It’s been a while since I posted about my kitchen renovation, but I have been working on it. I’ve finalized the design, chosen cabinets and doors, decided on two versions of appliances (high and low, in case I need to cut budget), obtained building plans from my co-op and confirmed that the wall I want to remove is not a retaining wall. Then… crickets. I know. Truth is, I’m in a quandary about the contractor. My go-to contractor’s timeline has slipped. He called with his reasons, and I do understand. The same attention to detail that he gives my projects is right now laser focused on finishing up someone’s brownstone in Brooklyn. The question is, do I wait for him—a known entity? Or do I hire someone I’ve never worked with before? There are risks both ways it seems to me. Tell me, what would you do?
Way back in March while deep in the planning stages, I contacted my favorite contractor — the one who gut renovated the bathroom in our current home before we moved in. He’s done a lot of work for me, going back over a decade. He renovated both the kitchen and bath in my previous home in Brooklyn. He’s done multiple built-in projects for me, both closets and book cases. He’s done excellent work for my friends as well. His work is impeccable. He’s easy to get along with, has a collaborative nature, and an eye for detail. He has internalized my style and can recommend product replacements when something doesn’t come in on time or doesn’t look right. He comes in on budget, too, though he doesn’t always come in on time. (I forgot about this aspect, but I’m being reminded now.) That’s actually been okay for me. I work in an industry of digital projects, where the motto is: We can give you fast, cheap, and good—choose two.
Four months ago when I walked him through this kitchen project, we’d agreed on a June start date. We’re now more than halfway through the month and I haven’t got the proposal yet or the copy of his license and insurance that co-op boards require. I’ve agreed to an extension, as long as I get the proposal by the end of the month. But I need to have a fallback plan, in case his current job goes off the rails. So, I’m getting in other bids, which seemed like a good time to share some tips.
How to Hire a Contractor
Step 1: Get referrals from friends, neighbors, and online services
I have several names now. One from a friend, another from a neighborhood message board that I belong to, and three more from an online service called Sweeten.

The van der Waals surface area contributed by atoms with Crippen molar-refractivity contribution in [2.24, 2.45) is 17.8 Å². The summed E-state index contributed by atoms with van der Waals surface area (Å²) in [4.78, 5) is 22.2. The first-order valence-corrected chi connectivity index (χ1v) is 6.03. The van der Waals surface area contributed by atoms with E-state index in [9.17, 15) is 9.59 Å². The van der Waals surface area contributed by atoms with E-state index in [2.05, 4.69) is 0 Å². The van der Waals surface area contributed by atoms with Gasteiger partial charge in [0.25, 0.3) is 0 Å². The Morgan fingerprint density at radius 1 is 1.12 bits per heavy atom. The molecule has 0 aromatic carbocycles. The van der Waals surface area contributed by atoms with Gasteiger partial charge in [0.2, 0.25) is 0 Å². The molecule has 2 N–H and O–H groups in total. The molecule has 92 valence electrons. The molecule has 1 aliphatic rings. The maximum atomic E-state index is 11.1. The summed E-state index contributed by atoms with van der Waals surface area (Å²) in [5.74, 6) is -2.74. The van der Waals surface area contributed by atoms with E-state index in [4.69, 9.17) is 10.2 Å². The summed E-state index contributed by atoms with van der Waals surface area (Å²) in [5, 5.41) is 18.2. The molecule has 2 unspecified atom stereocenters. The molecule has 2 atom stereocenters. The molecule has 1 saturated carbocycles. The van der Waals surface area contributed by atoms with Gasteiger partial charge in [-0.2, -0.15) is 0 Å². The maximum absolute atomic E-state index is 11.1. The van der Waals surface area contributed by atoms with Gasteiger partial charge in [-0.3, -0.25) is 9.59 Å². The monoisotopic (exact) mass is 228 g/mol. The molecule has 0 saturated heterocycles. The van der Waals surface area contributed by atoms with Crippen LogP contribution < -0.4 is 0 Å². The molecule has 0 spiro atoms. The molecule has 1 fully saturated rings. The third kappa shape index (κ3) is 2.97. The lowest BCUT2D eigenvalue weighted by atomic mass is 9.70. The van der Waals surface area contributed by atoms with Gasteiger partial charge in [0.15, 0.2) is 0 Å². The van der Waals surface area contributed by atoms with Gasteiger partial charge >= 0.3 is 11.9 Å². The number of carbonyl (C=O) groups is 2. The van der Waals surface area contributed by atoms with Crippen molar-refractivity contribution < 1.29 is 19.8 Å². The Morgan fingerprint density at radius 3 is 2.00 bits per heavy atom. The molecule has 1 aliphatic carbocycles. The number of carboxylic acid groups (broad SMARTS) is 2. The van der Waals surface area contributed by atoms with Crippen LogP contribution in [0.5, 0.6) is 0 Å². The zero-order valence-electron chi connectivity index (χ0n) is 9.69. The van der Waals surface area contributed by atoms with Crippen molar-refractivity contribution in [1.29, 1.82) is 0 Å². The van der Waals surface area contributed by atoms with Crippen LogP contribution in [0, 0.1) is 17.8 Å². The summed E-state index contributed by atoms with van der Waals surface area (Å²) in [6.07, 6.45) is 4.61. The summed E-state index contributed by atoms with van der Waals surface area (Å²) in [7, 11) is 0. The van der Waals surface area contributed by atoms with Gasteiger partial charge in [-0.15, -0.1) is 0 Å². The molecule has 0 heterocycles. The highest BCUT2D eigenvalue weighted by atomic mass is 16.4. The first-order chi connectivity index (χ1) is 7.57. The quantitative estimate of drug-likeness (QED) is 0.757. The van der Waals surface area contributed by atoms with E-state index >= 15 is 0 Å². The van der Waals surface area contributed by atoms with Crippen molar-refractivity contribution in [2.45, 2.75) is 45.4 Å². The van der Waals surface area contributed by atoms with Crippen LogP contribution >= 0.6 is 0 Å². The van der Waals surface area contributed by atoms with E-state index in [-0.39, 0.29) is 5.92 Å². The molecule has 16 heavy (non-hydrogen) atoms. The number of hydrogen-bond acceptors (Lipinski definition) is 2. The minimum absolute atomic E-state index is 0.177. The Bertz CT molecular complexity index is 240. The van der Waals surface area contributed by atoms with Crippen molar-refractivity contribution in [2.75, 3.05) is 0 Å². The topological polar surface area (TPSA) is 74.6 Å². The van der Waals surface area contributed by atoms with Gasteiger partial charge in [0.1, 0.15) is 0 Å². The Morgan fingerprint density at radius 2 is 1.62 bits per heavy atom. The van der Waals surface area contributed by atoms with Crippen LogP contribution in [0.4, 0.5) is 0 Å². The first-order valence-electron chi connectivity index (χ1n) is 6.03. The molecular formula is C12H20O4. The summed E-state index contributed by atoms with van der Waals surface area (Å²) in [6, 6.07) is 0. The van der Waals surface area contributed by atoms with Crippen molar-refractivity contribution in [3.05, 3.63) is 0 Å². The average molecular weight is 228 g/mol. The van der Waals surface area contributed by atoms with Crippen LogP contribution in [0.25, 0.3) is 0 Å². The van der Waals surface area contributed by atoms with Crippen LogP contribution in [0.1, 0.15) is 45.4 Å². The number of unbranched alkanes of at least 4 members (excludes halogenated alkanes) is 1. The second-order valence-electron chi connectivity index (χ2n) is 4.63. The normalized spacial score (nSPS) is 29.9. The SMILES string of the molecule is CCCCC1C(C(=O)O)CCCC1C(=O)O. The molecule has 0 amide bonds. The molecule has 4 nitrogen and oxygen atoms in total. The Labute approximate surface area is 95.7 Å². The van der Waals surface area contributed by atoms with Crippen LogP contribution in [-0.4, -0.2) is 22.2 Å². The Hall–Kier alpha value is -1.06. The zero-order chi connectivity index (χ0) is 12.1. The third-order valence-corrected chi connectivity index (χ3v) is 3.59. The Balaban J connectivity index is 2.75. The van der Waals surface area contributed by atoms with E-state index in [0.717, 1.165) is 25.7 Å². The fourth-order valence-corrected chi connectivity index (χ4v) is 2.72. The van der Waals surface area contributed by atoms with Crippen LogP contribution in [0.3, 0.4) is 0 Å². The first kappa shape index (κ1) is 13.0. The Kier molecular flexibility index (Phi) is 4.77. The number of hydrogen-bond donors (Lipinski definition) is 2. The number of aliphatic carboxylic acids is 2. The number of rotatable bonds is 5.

Step 2: View their work
Most contractors are too busy to have a website showing their work, but many belong to services like Sweeten or Angie’s List where you can view photos. That’s a nice first start, but don’t just go by the photos, ask to see a current job site. When you view the project, ignore the product choices and design, which are a reflection of the client’s taste and budget. Look at the workmanship. Is tile aligned well? Is grout smooth and uniform? Are cabinetry doors aligned? Are there gaps between walls, ceiling, cabinets that look unfinished? Are electrical outlet plates aligned or crooked? Do dimmers flicker? Are appliances installed properly? Do ice makers make ice and water lines work? And finally, is the job site swept and neat? A messy job site is a red flag.
Step 3: Compare proposals
No two proposals will look alike, but they can reveal a lot about the person who put it together. Is the bid comprehensive? Is it explained in an orderly way? Does it show forethought about your project.
Don’t go with the lowest bid or the highest bid. Rather, note differences and ask questions. If one contractor’s framing is way less costly than another, ask the higher bid why and ask the lower bid why? It could be the lower bid has a carpenter he’s worked with a long time and has a good price locked in. It could be that the higher bid doesn’t have a guy available and is going to have to pay a premium that he’s passing on to you. You’ll only know if you ask the right questions.
Step 4: Ask for references
This step will be easy if you did your footwork getting referrals in Step 1. Talk to at least three former clients. Ask if the contractor is a good communicator, a collaborator, a problem solver. Ask if the job came in on budget, on time. The answers will be very revealing.
I’m on Step 3, getting proposals from my go-to, a neighborhood referral, a friend referral, and three referrals I’ve been matched with at Sweeten.
Meanwhile, I’m weighing the question, do I want to move ahead with an unknown? Or would it be better to wait for my go-to contractor to finish up his job? My timeline is self-imposed. I simply wanted to do this during the summer when Ross and I can escape to the summer cottage on the weekends and have a refuge from all the mess. But really, we could start this job in fall. Is my dread of living in construction mess a good reason not to wait? What would you do?